Azithromycin and fluoroquinolone resistance was identified in 70% and 15% respectively of tested specimens.[43] Broad doxycycline use in populations with high prevalence rates of MG could decrease treatment options for that bacteria. MG prevalence and antibiotic susceptibilities should be examined in future studies.
Finally, Doxy PEP/PrEP could contribute to development of doxycycline resistance in commensal organisms, including those with the potential to transmit resistance. Studies of military deployed overseas taking doxycycline for malaria prophylaxis have found conflicting data on the impact of doxycycline prophylaxis on antimicrobial resistance in oropharyngeal and intestinal commensal organisms.[44-46] Further study is needed. While it is possible to evaluate the impact of doxycycline on oral and rectal flora by examining the microbiome and resistome in these areas, there are no standard guidelines for interpreting findings.
4.2.4. Community acceptability and perceptions
Multiple surveys have demonstrated that doxycycline prophylaxis is acceptable to MSM. In an online survey of 2,095 Australian MSM, 53% indicated they would be likely to take doxycycline to prevent syphilis and 76% indicated they would take doxycycline to reduce syphilis in the community.[18] Among 1,301 users of a U.S. social-networking app for MSM, 84% were interested in trying Doxy PEP.[47] Interest was higher among African American and Latino/a respondents.[47] At a joint Australia-New Zealand HIV/STI scientific meeting of clinical and public health experts in 2015, 52% of 63 providers felt that the benefits of doxycycline prophylaxis outweighed the risks, although 88% had concerns about antimicrobial resistance.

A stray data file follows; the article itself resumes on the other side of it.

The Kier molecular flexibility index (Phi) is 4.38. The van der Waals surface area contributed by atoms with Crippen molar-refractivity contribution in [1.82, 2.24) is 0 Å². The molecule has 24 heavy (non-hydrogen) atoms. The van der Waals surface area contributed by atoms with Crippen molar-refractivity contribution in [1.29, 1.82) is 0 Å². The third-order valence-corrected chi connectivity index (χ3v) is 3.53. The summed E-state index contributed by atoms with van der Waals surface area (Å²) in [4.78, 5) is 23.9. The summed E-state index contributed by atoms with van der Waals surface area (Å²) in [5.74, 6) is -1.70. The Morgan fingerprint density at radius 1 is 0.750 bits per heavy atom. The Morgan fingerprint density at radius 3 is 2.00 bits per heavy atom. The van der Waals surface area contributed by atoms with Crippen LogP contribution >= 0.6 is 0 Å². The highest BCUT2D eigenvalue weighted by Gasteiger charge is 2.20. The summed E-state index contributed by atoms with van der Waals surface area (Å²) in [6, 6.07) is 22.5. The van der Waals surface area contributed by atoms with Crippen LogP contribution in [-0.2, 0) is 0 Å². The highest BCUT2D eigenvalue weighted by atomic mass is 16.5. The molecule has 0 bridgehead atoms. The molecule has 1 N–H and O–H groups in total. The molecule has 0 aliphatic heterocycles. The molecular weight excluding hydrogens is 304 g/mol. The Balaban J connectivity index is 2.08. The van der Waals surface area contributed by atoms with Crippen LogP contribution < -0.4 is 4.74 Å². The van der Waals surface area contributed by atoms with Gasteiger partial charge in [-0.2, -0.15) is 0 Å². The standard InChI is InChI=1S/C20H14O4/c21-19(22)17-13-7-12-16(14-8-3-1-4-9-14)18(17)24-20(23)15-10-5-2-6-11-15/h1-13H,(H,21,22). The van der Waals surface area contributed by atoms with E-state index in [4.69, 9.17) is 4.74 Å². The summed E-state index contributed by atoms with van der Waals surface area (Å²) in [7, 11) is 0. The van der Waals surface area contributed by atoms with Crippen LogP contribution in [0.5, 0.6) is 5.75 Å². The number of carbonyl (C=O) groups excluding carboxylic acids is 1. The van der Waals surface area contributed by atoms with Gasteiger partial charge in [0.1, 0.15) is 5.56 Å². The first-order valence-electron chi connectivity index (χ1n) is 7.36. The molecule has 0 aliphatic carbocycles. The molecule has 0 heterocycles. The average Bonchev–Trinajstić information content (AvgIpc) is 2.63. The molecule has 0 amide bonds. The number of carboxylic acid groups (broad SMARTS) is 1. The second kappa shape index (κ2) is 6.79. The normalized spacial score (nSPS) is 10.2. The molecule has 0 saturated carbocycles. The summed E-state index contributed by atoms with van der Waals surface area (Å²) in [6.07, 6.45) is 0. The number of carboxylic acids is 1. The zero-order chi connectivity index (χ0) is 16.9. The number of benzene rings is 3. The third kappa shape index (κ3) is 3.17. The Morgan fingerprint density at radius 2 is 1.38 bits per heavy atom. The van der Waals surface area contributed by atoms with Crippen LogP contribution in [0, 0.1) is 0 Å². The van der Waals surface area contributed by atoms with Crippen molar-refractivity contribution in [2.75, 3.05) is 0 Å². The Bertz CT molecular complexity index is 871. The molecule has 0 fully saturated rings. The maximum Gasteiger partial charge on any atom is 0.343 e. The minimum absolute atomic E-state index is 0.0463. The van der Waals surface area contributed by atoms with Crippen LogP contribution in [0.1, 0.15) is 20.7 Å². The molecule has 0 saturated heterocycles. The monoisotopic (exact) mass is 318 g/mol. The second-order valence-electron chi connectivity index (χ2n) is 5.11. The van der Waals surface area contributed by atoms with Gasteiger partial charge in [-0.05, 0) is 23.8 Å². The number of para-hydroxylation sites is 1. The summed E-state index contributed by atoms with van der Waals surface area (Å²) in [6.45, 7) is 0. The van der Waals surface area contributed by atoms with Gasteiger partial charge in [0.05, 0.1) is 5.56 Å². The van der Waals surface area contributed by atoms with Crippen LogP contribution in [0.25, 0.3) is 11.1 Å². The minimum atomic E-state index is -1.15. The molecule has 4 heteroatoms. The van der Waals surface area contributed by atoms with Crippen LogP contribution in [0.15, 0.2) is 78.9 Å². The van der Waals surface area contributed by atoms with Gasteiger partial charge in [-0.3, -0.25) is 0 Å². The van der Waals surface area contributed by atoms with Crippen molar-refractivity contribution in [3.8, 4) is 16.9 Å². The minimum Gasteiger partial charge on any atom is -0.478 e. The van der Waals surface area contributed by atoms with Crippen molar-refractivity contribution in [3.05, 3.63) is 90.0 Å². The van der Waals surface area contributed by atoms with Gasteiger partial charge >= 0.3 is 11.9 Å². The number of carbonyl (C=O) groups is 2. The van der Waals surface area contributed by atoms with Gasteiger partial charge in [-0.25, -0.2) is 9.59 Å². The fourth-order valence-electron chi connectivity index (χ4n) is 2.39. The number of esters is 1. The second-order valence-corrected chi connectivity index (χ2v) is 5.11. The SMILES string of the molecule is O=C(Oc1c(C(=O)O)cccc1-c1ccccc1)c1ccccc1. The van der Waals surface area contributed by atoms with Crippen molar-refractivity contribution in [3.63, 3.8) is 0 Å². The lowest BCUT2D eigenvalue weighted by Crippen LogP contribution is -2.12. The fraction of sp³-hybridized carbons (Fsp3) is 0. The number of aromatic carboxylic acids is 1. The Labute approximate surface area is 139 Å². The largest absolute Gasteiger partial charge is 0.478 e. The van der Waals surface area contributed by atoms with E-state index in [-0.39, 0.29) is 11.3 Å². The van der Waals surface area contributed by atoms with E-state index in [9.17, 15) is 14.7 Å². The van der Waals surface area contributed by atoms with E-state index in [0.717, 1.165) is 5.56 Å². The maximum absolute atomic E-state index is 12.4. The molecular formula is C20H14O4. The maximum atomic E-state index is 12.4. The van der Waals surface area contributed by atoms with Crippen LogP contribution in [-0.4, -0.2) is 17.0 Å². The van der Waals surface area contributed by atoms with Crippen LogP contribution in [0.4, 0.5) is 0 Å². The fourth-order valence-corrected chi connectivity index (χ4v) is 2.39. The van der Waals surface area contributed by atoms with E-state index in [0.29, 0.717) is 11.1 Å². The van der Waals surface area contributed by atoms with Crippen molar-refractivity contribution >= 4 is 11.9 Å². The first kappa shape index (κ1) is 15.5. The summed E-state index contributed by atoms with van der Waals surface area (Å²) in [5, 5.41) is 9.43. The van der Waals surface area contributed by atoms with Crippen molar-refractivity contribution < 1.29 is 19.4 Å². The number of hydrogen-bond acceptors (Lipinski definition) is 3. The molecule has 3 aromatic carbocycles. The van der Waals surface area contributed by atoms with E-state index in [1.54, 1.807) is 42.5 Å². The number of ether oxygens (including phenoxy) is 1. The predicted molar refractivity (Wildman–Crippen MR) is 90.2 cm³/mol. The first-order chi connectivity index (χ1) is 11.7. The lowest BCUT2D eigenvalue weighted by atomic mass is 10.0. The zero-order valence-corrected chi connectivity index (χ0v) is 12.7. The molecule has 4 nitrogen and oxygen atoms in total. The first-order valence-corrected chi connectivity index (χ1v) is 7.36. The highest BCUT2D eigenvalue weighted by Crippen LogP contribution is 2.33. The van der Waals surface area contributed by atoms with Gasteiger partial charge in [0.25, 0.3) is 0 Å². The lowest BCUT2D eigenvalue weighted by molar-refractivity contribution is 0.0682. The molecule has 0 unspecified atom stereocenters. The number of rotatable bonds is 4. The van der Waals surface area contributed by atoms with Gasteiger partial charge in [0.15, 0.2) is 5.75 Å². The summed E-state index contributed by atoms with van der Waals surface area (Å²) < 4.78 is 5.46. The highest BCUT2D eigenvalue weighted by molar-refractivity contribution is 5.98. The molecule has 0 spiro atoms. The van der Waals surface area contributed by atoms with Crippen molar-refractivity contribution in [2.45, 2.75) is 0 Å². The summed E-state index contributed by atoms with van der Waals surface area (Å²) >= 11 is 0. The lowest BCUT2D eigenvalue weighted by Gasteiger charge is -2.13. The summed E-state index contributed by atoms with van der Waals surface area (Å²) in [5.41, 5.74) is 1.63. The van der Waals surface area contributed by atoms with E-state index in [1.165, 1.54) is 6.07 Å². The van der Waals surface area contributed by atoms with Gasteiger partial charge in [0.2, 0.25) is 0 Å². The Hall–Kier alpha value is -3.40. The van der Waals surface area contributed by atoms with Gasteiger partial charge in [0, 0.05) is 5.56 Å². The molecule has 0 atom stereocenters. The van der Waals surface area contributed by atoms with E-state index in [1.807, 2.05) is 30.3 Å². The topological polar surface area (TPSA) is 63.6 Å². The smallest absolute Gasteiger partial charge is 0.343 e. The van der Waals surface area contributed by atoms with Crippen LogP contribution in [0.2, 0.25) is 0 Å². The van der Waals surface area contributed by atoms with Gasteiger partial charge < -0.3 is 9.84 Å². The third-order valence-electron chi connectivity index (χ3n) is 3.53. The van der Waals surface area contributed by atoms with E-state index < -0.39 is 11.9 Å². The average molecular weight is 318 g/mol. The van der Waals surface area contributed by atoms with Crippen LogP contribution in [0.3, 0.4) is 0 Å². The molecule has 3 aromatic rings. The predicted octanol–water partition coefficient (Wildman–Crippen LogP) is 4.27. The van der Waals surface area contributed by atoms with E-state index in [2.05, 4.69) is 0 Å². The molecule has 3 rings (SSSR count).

Some MSM in North America and Europe may already be using doxycycline for STI prophylaxis. In a survey of MSM taking HIV PrEP in the U.K.[48] six of 106 respondents reported taking doxycycline to prevent STIs in the previous 6 months. In the ANRS IPERGAY Doxy PEP study [17] 3-13% of participants in the placebo group had detectable doxycycline blood levels at each study visit. Doxycycline is also frequently available through online companies selling HIV PrEP.[31]